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Media: What's Wrong With Chris Hayes?

image from nyoobserver.files.wordpress.comThe good news about Chris Hayes' weekday MSNBC primetime show, All In, is that it covers education issues more than other MSNBC shows such as the one hosted by Hayes' mentor Rachel Maddow.  

On the show and its weekend predecessor, Hayes has done segments on the student loan crisis, desegregation, the Tony Bennett resignation, Michelle Rhee's controversial tenure in DC, and the Philadelphia budget crisis, among other topics.  

There's an education page (for all of MSNBC, really) and even an RSS feed for education. See below for a few segments I've posted or written about in the past.

The bad news is that All In isn't doing very well, ratings-wise -- as outlined in a recent New Yorker article (MSNBC Tries to Figure Out What Liberals Really Want) -- and that the show's coverage of education issues hasn't been very good (in my opinion).

Or perhaps I'm just being ungrateful and hypercritical, per usual.

I criticize Hayes not just because I often don't agree with the angle he and his guests come at education issues, or even because I haven't been (and probably never will be) invited to be on the show, but rather because Hayes' liberal/progressive take on education issues just doesn't seem all that smart or intellectually rigorous.

Sure, he's super-smart, a quick study, and talks fast, and yes, he's got a bunch of other (non-education) issues to master and talk about every night, but -- for lack of experience or insufficient preparation -- he doesn't seem as savvy or deep as he might be.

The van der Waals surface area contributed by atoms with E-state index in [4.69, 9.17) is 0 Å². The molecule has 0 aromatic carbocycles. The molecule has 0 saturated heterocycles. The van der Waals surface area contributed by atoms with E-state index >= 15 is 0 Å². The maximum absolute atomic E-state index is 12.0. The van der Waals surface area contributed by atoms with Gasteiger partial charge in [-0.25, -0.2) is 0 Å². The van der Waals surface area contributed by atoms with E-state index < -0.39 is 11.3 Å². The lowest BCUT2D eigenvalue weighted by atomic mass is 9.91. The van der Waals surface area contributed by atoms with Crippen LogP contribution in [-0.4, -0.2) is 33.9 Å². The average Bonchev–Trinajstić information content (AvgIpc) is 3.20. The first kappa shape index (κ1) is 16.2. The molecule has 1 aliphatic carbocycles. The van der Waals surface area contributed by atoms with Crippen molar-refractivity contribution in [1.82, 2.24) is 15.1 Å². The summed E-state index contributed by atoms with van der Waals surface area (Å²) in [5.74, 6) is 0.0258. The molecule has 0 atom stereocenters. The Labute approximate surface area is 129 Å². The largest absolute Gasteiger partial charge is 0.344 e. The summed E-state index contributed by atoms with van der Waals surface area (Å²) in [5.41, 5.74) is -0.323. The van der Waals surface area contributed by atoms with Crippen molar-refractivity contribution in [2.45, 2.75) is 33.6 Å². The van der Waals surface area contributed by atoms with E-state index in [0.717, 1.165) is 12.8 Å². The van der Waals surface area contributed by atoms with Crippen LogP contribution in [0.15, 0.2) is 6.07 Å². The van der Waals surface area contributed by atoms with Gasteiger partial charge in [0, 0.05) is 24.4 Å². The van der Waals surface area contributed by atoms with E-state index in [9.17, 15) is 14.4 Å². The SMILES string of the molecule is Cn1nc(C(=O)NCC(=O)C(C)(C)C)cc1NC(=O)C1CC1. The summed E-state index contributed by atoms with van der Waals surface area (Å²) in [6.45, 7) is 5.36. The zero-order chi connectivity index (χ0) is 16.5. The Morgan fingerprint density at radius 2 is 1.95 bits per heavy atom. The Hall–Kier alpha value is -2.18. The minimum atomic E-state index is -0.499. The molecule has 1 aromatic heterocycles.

Take his recent interview in Jacobin, for example (since the videos aren't transcribed to my knowledge, it's easier to talk about a written interview) I'm not sure what the Atlanta cheating scandal really has to do with meritocricy, or that Hayes gets that it's liberals not conservatives (or reformers) who have traditionally supported opportunity to learn. (He flips things again in this Brooklyn Quarterly interview.) I think  Hayes overstates the current emphasis on education-based solutions to societal issues. The crack about charter schools and hedge fund guys is a misleading cheap shot.

Bottom line:  I'm glad he's there and hope he gets to do the show for a long time, and that his take on education issues deepens and sharpens even if it never shifts ideologically.  Liberals and progressives need smart, thoughtful commentary and analysis, not more fear-mongering or context-free debate.

Previous posts: Hayes & Merrow Discuss Bennett ResignationCollege Tuitions, Student LoansThe School Integration Riddle Remains Unsolved;  MSNBC Juxtaposes Philly Layoffs & PrisonsWhat MSNBC's O'Donnell Gets Wrong About DenverMSNBC Segment On Connecticut... Image via Daily Observer (UK).


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Disclaimer: The opinions expressed in This Week In Education are strictly those of the author and do not reflect the opinions or endorsement of Scholastic, Inc.